While the exact origin of the species is unknown, Kovacs believes there are two likely causes. One, lakes in the area may have become connected at some point due to water levels rising, which allowed the bass to travel to Bullhead Lake. The other possibility, which Kovacs believes to be more likely, is that a bait bucket used in Bullhead Lake introduced the species.
While minnow use as bait is prohibited in Bullhead Lake, anglers often travel from lake to lake through portages, and it’s possible a largemouth bass was introduced this way. The incident has had a costly impact on brook trout in the lake and underlines the importance of outreach and angler education.
Kovacs explains, “Every opportunity I have, when I speak to anglers, I always ask them if they’re fishing in that complex to not move fish, because each one is managed uniquely for that experience.”
Due to the presence of largemouth bass, the MDNR decided to change its stocking approach. Instead of stocking yearlings and fingerlings, the MDNR chose to invest in retired broodstock brook trout. These are fish that were used at the Marquette State Fish Hatchery for spawning. The retired fish are fully grown and in the later stages of their life.
When the retired broodstock are available, only around 50 are stocked each year in Bullhead Lake. Anglers love the larger fish, and the strategy is effective at combatting the largemouth bass invasion. The expected mortality of the stocked adult fish is close to zero—comparatively, stocking the smaller fingerlings and yearlings faces higher mortality rates due to their size and susceptibility to predation by largemouth bass.
While stocking the adult brook trout is popular with anglers and has been effective for the last several years, it’s a very costly investment. The adult broodstock cost almost $20 per fish compared to the yearlings, which cost around $5. Despite the higher cost, stocking the adults appears to be worth the investment as anglers return to the fishery each year and continue to sponsor management efforts through licensing and other expenditures.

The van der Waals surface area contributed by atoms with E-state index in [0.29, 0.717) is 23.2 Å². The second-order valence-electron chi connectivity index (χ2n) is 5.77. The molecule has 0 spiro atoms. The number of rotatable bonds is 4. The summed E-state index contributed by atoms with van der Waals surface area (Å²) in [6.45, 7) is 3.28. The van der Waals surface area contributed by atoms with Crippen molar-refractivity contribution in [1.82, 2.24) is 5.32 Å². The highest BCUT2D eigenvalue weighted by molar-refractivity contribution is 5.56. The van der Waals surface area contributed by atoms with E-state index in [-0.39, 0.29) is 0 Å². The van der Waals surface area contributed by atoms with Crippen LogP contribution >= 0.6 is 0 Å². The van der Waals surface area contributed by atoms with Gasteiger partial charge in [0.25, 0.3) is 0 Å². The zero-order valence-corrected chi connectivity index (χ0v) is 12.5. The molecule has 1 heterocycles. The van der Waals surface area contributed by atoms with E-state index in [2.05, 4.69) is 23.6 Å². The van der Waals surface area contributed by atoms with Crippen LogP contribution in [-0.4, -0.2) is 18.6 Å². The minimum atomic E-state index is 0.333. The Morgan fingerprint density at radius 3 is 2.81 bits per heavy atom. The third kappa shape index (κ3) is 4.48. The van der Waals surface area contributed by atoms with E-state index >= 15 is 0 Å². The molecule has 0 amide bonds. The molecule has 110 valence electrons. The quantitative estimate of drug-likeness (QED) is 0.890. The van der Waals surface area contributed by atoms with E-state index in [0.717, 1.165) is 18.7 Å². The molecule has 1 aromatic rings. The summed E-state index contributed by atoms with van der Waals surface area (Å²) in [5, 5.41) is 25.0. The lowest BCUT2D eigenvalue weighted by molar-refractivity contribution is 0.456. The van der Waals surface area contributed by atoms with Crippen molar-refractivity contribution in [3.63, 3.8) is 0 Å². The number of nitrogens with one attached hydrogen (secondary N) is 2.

Because all the brook trout in Bullhead are stocked, and there isn’t a natural spawning season to protect, the MDNR allows an extended fishing and possession season to the end of October. The changes to the season allow anglers to enjoy catching the limited stock later into the fall, which helps support a stronger relationship with the MDNR. All Type A and D designated trout lakes are open to fishing from the last Saturday in April to October 31.
Hope for the future of both lakes’ brook trout fishery is unfortunately shrouded in uncertainty.
“These lakes are living and I have other lakes that have been lost due to land acquisitions or land transactions or changes in designation, but they’ve also been lost because we don’t have the ability to really treat them anymore,” states Kovacs.
He continues, “There may be a day in the future where we walk away from Bullhead Lake [. . .] or we may gain better access to Dillingham Lake and we may want to maintain some kind of fishery there.”
While the goal is to continue stocking adult brook trout in Bullhead Lake and continue searching for a means to stock brook trout in Dillingham Lake once again, these situations are ever-evolving, and it’s important to adjust as conditions allow and regulations change.